Carbon sequestration, that is the long term storage of CO2, will be among the ideas that are bounced around in the halls of Davos this week. The narratives that are produced here are simply stories — but they are very important stories that ultimately shape policy and change industries. In the case of climate change, they can change everything.

A homegrown UAE brand bets on date’s heritage appeal

Updated 29 February 2020

A homegrown UAE brand bets on date’s heritage appeal

  • Dates are locally sourced by The Date Room from around 20 farms in the Al Ain oasis area of Abu Dhabi
  • UAE farms grow about 475,000 tons of dates a year, a significant percentage of which is exported

DUBAI: When you can answer the classic business question about a unique selling proposition (USP) in six different ways, you likely have a successful product on your hands.

Thankfully, when you are dealing with dates, unusual product features are not a problem.

There are more than 3,000 date varieties around the world, but Emirati brand The Date Room is approaching the sticky business of breaking into an established market with just half a dozen local cultivars.

From the buttery, caramel notes of the golden Kholas date to the lower-carbohydrate Razaiz type, their flavors offer a change from the more commonly available Medjool and Deglet Noor varieties.

Being locally sourced from about 20 farms in the Al-Ain oasis area of Abu Dhabi, they are also introducing UAE residents to the nation’s heritage.

“Emirati dates are unique because they’re generally much richer in taste and texture than others on the market — although they can be smaller in size,” said Tony N. Al-Saiegh, executive director of The Date Room.

The Date Room launched with two luxury boutiques in the UAE last November after founder Ahmed Mohamed bin Salem spotted a gap for local fruit in a market dominated by produce from Saudi farms.

While official market share by origin data is not available, Saudi dates may control close to 90 percent of the UAE’s retail market.

Yet, with an annual production of 755,000 tons, Saudi Arabia trails Egypt, Iran and Algeria, all of which produce in excess of a million tons each year, according to the UN Food and Agriculture Organization.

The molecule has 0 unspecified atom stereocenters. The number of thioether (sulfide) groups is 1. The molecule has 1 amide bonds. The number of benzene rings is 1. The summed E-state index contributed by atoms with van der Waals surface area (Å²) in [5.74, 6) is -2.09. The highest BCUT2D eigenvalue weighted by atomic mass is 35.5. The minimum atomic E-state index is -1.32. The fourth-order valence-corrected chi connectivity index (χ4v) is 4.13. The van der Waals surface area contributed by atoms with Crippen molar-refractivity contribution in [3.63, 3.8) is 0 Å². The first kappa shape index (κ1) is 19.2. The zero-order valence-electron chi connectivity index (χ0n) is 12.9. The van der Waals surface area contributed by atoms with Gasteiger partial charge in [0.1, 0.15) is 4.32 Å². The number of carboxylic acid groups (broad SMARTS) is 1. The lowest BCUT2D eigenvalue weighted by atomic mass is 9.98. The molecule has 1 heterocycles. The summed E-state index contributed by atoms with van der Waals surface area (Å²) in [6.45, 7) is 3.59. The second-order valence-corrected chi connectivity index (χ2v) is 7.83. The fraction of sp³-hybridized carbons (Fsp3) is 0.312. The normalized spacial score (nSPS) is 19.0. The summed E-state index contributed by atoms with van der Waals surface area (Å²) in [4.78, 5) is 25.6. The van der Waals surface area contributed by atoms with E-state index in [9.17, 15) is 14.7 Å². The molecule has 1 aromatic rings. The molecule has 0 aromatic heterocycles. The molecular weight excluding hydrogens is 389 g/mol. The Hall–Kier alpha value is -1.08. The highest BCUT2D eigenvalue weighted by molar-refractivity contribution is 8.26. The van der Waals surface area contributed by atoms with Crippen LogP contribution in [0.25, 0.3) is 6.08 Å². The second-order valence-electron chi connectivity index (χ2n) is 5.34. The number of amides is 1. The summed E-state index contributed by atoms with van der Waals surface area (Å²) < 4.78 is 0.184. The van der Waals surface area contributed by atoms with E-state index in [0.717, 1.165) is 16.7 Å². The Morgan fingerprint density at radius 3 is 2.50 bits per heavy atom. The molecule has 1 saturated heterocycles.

By contrast, UAE farms grow about 475,000 tons, a significant percentage of which is exported.

Dates are among the world’s oldest cultivated crops. The palm is native to the Middle East, North Africa and South Asia, with origins that go back more than 5,000 years to what is modern-day Iraq.

The appeal of dates has grown considerably in recent years. Their high fiber and mineral profile have led to their classification as a superfood, they have been used for their high natural sugar content in healthy natural alternatives to processed candy bars.

“The Date Room’s main initial motive was the fact that our own farms produce a superior quality of date in every way,” Al-Saiegh said.

“Our families have been enjoying these dates with every meal and occasion for generations, so why not introduce it to the market in a way that makes them available to everyone but also promotes the unique culture of the UAE?”

The company’s annual production runs to about 160 tons.

For now, distribution is restricted to the UAE, but Al-Saiegh says his team is in talks with distributors in India and Indonesia.

With farmers everywhere agonizing over the impact of climate change, what are the challenges facing date farmers, accustomed as their crops are to heat and aridity?

Scientists expect 2019 to be the second-hottest year on record after 2016, and they forecast that by 2070, today’s major producers will suffer from a markedly unsuitable climate.

Despite palm trees being able to tolerate the heat for hundreds of years, Al-Saiegh says his farms are already feeling the impact.

“As the weather gets hotter and the summers get longer, it’s drying out farms and (arable) land. This means more water is required because a lack of water affects the size and texture of the fruit,” he explains.

While the full impact of those changes is some years away, the Abu Dhabi government has focused on conserving the UNESCO World Heritage oasis where the UAE’s dates are grown.

On the other hand, given the way technology has transformed the local agricultural sector with solutions such as vertical, indoor and soilless farms, Al-Saiegh may soon be able to add another distinguishing feature to The Date Room’s USP.

• This report is being published by Arab News as a partner of the Middle East Exchange, which was launched by the Mohammed bin Rashid Al Maktoum Global Initiatives and the Bill and Melinda Gates Foundation to reflect the vision of the UAE prime minister and ruler of Dubai to explore the possibility of changing the status of the Arab region.